Between 160 and 200 were on board the vessel when it sank, the US coast guard has said.

Survivor found

Rescuers on Wednesday found one more survivor on the nearby island of West Caicos, who was suffering from severe dehydration.

Authorities have so far rescued 119 passengers, 16 of them on West Caicos island. Most of the survivors were found sitting on reefs close the main islands.

Rescued migrants were being taken to the Turks and Caicos islands 
"[The accident] gives you an idea of the stakes that these migrants are willing to face in order to come to a place of greater economic prosperity," Nick Spicer, Al Jazeera's correspondent in Providenciales, the capital of the Turks and Caicos, said on Wednesday.

"The people who are still out there can survive in the water for a number of days - it is not cold water. This is a tourist destination and the water is relatively warm. But they do face sharks."

The US coast guard cutter Valiant is continuing to search the accident scene and a Falcon jet was launched early on Wednesday, Johnson said.

A series of searches will be held on Wednesday before the US coast guard, in consultation with Turks and Caicos Islands officials, will decide whether to suspend its search, she said.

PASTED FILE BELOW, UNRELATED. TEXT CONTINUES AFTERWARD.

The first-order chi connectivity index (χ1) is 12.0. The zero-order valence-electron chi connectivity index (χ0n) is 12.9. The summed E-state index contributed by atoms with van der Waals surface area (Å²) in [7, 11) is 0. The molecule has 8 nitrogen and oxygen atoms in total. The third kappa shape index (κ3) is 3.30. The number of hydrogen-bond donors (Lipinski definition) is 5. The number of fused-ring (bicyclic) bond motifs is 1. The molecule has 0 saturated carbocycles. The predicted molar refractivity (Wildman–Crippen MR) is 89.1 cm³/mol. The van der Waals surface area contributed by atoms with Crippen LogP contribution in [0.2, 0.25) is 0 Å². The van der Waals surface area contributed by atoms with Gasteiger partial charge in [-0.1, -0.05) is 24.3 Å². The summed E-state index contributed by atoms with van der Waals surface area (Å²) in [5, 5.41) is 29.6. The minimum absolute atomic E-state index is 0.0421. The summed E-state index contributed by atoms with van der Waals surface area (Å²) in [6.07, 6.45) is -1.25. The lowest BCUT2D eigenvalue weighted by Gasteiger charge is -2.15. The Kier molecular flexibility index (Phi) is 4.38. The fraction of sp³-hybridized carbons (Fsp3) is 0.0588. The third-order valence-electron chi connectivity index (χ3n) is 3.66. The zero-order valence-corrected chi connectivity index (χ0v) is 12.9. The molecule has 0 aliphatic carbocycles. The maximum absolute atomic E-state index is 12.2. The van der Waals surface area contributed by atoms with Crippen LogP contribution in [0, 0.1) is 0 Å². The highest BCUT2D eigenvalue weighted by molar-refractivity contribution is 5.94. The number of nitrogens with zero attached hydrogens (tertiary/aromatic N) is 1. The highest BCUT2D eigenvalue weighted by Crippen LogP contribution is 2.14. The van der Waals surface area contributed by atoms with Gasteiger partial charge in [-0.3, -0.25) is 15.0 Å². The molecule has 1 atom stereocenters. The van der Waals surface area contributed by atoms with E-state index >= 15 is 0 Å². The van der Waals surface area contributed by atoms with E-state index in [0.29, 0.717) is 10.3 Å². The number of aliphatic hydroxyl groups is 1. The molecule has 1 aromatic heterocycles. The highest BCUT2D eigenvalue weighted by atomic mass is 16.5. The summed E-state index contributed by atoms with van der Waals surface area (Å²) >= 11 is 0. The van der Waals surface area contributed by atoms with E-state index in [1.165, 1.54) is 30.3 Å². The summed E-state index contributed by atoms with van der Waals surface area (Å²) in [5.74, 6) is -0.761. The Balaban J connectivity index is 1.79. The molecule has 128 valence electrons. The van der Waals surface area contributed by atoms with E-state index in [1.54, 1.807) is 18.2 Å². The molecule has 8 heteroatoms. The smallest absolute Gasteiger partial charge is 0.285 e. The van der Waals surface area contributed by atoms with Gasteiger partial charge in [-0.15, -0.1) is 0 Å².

"As with all people that need to be rescued at sea, the longer they are in the water, the less chances of survival they have," she said.

"They are dealing with exposure to the elements, and they have no food and water, or lifesaving equipment, which multiplies the trouble they could be in."

Rescue effort

Some of the most severely injured survivors have been taken by helicopter for medical treatment to Providenciales.

The Turks and Caicos islands are a British territory in the Atlantic ocean, between the southern Bahamas and the north coast of Haiti.

Haitians often leave their country in crowded boats in an attempt to escape poverty and find work in the Bahamas or Florida.

"Haiti is the poorest country in the Americas and it has been pounded by hurricanes and bad weather of late. All of the efforts by the international community to improve the lot of Haitians have been hurt by the weather but also by the typical inertia that you find in the United Nations and the aid agencies," Spicer said.

"That is why Haitians hop on rickety boats to go across 1200 kilometres of ocean to the US in an attempt to improve their lives - because the aid to Haiti is not arriving fast enough."

Last week, the US coast guard found 124 Haitian migrants travelling on what they said was a "grossly overloaded" boat about 240 km southwest of the site of Monday's accident.

Those migrants were repatriated to Haiti on Monday.